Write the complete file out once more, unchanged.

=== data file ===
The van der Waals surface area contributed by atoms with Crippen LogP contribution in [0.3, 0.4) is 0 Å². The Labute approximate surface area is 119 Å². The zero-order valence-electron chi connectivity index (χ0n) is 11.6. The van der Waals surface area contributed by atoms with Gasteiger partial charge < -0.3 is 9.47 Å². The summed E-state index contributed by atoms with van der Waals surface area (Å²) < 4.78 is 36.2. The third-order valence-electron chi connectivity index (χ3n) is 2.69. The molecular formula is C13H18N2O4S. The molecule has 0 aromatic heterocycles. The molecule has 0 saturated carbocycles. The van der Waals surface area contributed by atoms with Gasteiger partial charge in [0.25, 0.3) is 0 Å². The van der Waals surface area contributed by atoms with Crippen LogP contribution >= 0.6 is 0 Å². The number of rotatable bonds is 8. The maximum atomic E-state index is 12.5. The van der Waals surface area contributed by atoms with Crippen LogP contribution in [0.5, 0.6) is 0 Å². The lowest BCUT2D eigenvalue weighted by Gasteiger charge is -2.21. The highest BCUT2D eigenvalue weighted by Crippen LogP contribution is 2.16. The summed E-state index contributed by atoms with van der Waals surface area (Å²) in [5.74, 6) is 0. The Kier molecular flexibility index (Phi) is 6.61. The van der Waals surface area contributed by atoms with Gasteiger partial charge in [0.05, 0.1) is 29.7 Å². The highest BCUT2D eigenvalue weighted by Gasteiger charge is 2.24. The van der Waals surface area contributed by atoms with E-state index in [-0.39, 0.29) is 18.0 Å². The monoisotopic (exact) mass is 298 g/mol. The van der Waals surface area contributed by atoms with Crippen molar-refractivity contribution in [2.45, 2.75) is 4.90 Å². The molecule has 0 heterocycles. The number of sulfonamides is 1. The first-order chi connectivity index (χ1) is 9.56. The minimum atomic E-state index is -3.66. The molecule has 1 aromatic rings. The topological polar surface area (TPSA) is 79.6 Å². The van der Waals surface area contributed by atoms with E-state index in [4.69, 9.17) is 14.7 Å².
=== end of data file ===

The van der Waals surface area contributed by atoms with Crippen LogP contribution in [0.3, 0.4) is 0 Å². The Labute approximate surface area is 119 Å². The zero-order valence-electron chi connectivity index (χ0n) is 11.6. The van der Waals surface area contributed by atoms with Gasteiger partial charge < -0.3 is 9.47 Å². The summed E-state index contributed by atoms with van der Waals surface area (Å²) < 4.78 is 36.2. The third-order valence-electron chi connectivity index (χ3n) is 2.69. The molecular formula is C13H18N2O4S. The molecule has 0 aromatic heterocycles. The molecule has 0 saturated carbocycles. The van der Waals surface area contributed by atoms with Gasteiger partial charge in [0.25, 0.3) is 0 Å². The van der Waals surface area contributed by atoms with Crippen LogP contribution >= 0.6 is 0 Å². The number of rotatable bonds is 8. The maximum atomic E-state index is 12.5. The van der Waals surface area contributed by atoms with Crippen LogP contribution in [0.5, 0.6) is 0 Å². The lowest BCUT2D eigenvalue weighted by Gasteiger charge is -2.21. The highest BCUT2D eigenvalue weighted by Crippen LogP contribution is 2.16. The summed E-state index contributed by atoms with van der Waals surface area (Å²) in [5.74, 6) is 0. The Kier molecular flexibility index (Phi) is 6.61. The van der Waals surface area contributed by atoms with Gasteiger partial charge in [0.05, 0.1) is 29.7 Å². The highest BCUT2D eigenvalue weighted by Gasteiger charge is 2.24. The van der Waals surface area contributed by atoms with E-state index in [-0.39, 0.29) is 18.0 Å². The monoisotopic (exact) mass is 298 g/mol. The van der Waals surface area contributed by atoms with Crippen molar-refractivity contribution in [2.45, 2.75) is 4.90 Å². The molecule has 0 heterocycles. The number of sulfonamides is 1. The first-order chi connectivity index (χ1) is 9.56. The minimum atomic E-state index is -3.66. The molecule has 1 aromatic rings. The topological polar surface area (TPSA) is 79.6 Å². The van der Waals surface area contributed by atoms with E-state index in [4.69, 9.17) is 14.7 Å².